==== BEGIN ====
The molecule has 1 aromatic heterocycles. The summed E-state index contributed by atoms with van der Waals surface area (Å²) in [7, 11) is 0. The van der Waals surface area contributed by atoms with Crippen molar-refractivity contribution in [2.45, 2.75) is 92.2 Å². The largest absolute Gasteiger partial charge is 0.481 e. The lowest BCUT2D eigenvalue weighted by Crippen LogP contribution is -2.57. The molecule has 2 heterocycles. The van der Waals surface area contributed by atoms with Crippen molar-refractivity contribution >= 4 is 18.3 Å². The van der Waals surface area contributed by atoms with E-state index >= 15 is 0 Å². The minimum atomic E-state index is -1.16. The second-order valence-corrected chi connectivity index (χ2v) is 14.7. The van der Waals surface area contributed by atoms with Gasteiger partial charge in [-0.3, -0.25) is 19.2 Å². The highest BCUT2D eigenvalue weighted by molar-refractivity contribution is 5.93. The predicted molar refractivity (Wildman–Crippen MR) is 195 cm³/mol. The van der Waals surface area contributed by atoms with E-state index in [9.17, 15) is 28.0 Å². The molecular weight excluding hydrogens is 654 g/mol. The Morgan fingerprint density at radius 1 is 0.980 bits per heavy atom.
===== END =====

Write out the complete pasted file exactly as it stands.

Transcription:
The molecule has 1 aromatic heterocycles. The summed E-state index contributed by atoms with van der Waals surface area (Å²) in [7, 11) is 0. The van der Waals surface area contributed by atoms with Crippen molar-refractivity contribution in [2.45, 2.75) is 92.2 Å². The largest absolute Gasteiger partial charge is 0.481 e. The lowest BCUT2D eigenvalue weighted by Crippen LogP contribution is -2.57. The molecule has 2 heterocycles. The van der Waals surface area contributed by atoms with Crippen molar-refractivity contribution >= 4 is 18.3 Å². The van der Waals surface area contributed by atoms with E-state index >= 15 is 0 Å². The minimum atomic E-state index is -1.16. The second-order valence-corrected chi connectivity index (χ2v) is 14.7. The van der Waals surface area contributed by atoms with Gasteiger partial charge in [-0.3, -0.25) is 19.2 Å². The highest BCUT2D eigenvalue weighted by molar-refractivity contribution is 5.93. The predicted molar refractivity (Wildman–Crippen MR) is 195 cm³/mol. The van der Waals surface area contributed by atoms with E-state index in [9.17, 15) is 28.0 Å². The molecular weight excluding hydrogens is 654 g/mol. The Morgan fingerprint density at radius 1 is 0.980 bits per heavy atom.